[Distutils] pkg_resources.find_distributions("./")

Phillip J. Eby pje at telecommunity.com
Sat Feb 11 17:38:03 CET 2006

At 10:33 AM 2/11/2006 +0100, Elvelind Grandin wrote:
>On 2/11/06, Phillip J. Eby <pje at telecommunity.com> wrote:
> > At 11:14 PM 2/10/2006 +0100, Elvelind Grandin wrote:
> > >On 2/10/06, Phillip J. Eby <pje at telecommunity.com> wrote:
> > > > There is no reliable way to tell what distribution you are in, if 
> all you
> > > > have is the directory name.  If you have a *module* name, however, 
> you can
> > > > use get_provider(modulename).get_metadata('PKG-INFO') to retrieve the
> > > > package's PKG-INFO text, which you can then use to find the 
> distribution
> > > > name and version.
> > > >
> > >
> > >The problem is that the package might not be installed. And
> > >get_provides needs it to be right?
> >
> > The module just needs to be importable.
> >
> >
>When I run get_provider("xx") it just seems to return an emtpy
>DefaultProvider instance. there is no egg_name and no metadata.  but I
>can import the package.

Argh.  I forgot about .egg-info distributions; they don't include this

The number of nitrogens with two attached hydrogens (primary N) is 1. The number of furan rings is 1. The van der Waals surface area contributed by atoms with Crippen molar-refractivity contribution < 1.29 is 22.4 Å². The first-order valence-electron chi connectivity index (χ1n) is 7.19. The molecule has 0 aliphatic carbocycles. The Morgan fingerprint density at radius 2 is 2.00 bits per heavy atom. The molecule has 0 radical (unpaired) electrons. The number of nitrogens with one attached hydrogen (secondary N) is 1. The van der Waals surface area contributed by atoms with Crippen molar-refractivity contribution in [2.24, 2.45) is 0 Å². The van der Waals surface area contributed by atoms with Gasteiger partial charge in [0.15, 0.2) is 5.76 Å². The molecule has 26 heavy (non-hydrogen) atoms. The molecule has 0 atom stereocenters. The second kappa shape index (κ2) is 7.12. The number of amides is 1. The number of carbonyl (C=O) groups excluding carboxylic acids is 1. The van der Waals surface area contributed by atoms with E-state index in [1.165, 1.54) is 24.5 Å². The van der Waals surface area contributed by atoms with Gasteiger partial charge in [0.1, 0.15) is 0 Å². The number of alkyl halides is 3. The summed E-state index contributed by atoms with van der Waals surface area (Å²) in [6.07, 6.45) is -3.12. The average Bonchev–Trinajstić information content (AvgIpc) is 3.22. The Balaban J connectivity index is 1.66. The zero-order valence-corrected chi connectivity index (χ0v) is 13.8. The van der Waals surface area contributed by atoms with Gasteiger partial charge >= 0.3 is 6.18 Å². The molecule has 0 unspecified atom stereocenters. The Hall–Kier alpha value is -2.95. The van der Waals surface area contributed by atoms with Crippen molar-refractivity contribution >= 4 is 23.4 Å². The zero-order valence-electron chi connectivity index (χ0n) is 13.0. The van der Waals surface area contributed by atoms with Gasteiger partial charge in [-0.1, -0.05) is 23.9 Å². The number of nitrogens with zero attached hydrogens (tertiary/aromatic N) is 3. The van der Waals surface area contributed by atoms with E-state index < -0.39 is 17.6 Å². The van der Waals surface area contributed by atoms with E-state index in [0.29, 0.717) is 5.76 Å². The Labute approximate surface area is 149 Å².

data, and if there's more than one of them installed in the same directory 
(e.g. site-packages) there is currently no way to tell *which* distribution 
the module is actually from.  I'd have to start including some kind of 
installation manifest in the egg-info and search all of them.  This is 
another fallout from adding system package support that needs to get fixed.

For now, I'd do something like:

     if '.' in modulename:
         top = modulename.split('.')[0]
         top = modulename
     candidates = []
     for dist in working_set:
         if not module.__file__.startswith(dist.location):
         if top not in list(dist.get_metadata_lines('top_level.txt')):

This should give you a list of candidate distributions.

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